In any event, if you look at the $37 billion TAM that Nvidia is chasing for the datacenter in 2018, the company reckons that just under $13 billion in server infrastructure was sold into the scientific HPC market, comprising 35 percent of the pie. The hyperscalers accounted for another 25 percent of the TAM, with just a tad over $9 billion in sales, and mostly for machine learning training iron that drives their various translation, identification, and recommendation systems. The remaining 40 percent of the 2018 TAM pie came to just under $15 billion and was for stuff sold into enterprise accounts. (Remember, the energy sector is put into traditional scientific computing in this analysis, which is where it belongs given the nature of the workloads. Product design at manufacturers also belongs here.) Looking ahead to 2023, the TAM for the hyperscalers is expected to grow by around 35 percent to $20 billion, about 40 percent of the $50 billion TAM for servers, and enterprises are going to hold steady at around 40 percent of the market as well, which equates to about $20 billion for each slice. That leaves traditional HPC systems for scientific computing with a $10 billion TAM, which is 23 percent smaller.

The subtext in these charts is that at the hyperscalers, deep learning using trained neural networks is going to be augmented by those statistical machine learning techniques commonly deployed by data scientists, typically using Python and other similar languages. Enterprises will be adding machine learning to deep learning as well, plus expanding out to other kinds of data analytics – including but not limited to GPU databases – to grow that market. The traditional HPC sector will merge AI techniques with traditional simulation and modeling, but this TAM is still going to drop at least in 2023, according to Nvdia’s numbers.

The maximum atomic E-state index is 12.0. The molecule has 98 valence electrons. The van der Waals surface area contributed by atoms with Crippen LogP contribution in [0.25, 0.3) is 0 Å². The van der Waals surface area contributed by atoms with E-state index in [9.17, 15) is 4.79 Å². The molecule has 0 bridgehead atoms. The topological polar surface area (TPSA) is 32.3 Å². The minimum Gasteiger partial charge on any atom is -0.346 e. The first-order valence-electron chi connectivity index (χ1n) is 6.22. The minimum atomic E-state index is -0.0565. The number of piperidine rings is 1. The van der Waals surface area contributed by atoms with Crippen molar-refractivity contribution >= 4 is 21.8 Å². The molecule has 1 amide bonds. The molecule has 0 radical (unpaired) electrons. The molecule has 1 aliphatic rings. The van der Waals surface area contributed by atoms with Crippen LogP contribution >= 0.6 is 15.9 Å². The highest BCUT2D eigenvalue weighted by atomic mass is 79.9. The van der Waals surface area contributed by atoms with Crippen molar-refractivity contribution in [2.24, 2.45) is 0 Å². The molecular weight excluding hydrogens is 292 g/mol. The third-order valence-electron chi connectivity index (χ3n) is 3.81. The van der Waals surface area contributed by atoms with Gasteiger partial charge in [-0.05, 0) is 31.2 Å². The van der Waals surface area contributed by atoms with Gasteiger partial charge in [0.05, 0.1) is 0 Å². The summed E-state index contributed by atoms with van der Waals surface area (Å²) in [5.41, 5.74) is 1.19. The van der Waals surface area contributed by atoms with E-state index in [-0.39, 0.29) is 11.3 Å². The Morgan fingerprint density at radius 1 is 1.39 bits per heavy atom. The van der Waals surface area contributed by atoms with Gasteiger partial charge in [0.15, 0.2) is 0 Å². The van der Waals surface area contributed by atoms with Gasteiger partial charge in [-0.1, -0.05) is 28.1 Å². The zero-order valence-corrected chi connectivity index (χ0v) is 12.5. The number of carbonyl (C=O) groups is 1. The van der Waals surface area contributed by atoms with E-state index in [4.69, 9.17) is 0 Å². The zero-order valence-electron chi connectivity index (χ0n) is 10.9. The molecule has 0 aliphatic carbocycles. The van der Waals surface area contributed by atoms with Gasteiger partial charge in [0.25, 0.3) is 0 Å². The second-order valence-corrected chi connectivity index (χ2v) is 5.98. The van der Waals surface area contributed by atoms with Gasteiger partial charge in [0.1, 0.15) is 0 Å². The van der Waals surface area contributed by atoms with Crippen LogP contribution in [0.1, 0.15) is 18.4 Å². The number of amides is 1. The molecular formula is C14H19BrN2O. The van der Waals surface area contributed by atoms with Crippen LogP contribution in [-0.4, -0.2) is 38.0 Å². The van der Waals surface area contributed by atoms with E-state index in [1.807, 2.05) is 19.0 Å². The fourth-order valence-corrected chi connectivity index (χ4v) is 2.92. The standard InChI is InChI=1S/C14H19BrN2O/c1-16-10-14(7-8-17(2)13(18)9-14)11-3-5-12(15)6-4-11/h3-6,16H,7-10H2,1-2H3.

These figures are interesting in that they change over time as the products that Nvidia and its partners bring to market are changing. We did our first look at the expanding TAM for GPU compute back in November 2015, which was pegged at a mere $5 billion at the time. We did another analysis of the market in August 2017, when the TAM for GPU compute stood at around $30 billion, and again last April at GTC 2018, when different aspects of this 2023 forecast were presented. Looking at the presentations for this year and last year gives the fullest picture.

Sign up to our Newsletter

Featuring highlights, analysis, and stories from the week directly from us to your inbox with nothing in between.

Subscribe now

Be the first to comment

Leave a Reply

Your email address will not be published.


This site uses Akismet to reduce spam. Learn how your comment data is processed.